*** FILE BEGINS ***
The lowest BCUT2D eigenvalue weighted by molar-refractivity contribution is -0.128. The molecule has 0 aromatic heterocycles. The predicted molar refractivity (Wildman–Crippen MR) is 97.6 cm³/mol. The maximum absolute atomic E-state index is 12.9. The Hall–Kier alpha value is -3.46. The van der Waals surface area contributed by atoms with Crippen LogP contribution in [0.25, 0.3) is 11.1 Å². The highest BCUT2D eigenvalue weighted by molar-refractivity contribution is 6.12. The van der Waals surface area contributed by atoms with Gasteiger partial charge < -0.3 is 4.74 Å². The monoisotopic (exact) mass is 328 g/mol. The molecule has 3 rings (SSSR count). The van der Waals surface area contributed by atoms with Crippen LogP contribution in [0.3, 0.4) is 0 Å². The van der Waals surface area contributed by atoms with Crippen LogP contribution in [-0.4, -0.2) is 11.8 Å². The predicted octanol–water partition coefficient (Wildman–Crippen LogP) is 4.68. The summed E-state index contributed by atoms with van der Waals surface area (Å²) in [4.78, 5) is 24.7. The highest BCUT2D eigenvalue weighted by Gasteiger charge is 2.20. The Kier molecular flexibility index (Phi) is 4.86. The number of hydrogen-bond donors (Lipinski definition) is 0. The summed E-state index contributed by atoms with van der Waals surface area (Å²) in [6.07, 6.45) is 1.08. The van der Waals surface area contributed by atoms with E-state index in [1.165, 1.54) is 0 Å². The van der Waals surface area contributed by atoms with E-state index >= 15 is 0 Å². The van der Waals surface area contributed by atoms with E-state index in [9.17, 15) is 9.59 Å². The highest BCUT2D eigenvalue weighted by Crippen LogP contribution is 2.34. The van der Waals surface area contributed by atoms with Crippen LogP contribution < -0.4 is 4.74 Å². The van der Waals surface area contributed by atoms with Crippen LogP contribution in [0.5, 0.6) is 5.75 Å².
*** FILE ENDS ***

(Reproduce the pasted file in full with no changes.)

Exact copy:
The lowest BCUT2D eigenvalue weighted by molar-refractivity contribution is -0.128. The molecule has 0 aromatic heterocycles. The predicted molar refractivity (Wildman–Crippen MR) is 97.6 cm³/mol. The maximum absolute atomic E-state index is 12.9. The Hall–Kier alpha value is -3.46. The van der Waals surface area contributed by atoms with Crippen LogP contribution in [0.25, 0.3) is 11.1 Å². The highest BCUT2D eigenvalue weighted by molar-refractivity contribution is 6.12. The van der Waals surface area contributed by atoms with Gasteiger partial charge < -0.3 is 4.74 Å². The monoisotopic (exact) mass is 328 g/mol. The molecule has 3 rings (SSSR count). The van der Waals surface area contributed by atoms with Crippen LogP contribution in [0.3, 0.4) is 0 Å². The van der Waals surface area contributed by atoms with Crippen LogP contribution in [-0.4, -0.2) is 11.8 Å². The predicted octanol–water partition coefficient (Wildman–Crippen LogP) is 4.68. The summed E-state index contributed by atoms with van der Waals surface area (Å²) in [4.78, 5) is 24.7. The highest BCUT2D eigenvalue weighted by Gasteiger charge is 2.20. The Kier molecular flexibility index (Phi) is 4.86. The number of hydrogen-bond donors (Lipinski definition) is 0. The summed E-state index contributed by atoms with van der Waals surface area (Å²) in [6.07, 6.45) is 1.08. The van der Waals surface area contributed by atoms with E-state index in [1.165, 1.54) is 0 Å². The van der Waals surface area contributed by atoms with E-state index >= 15 is 0 Å². The van der Waals surface area contributed by atoms with E-state index in [9.17, 15) is 9.59 Å². The highest BCUT2D eigenvalue weighted by Crippen LogP contribution is 2.34. The van der Waals surface area contributed by atoms with Crippen LogP contribution < -0.4 is 4.74 Å². The van der Waals surface area contributed by atoms with Crippen LogP contribution in [0.5, 0.6) is 5.75 Å².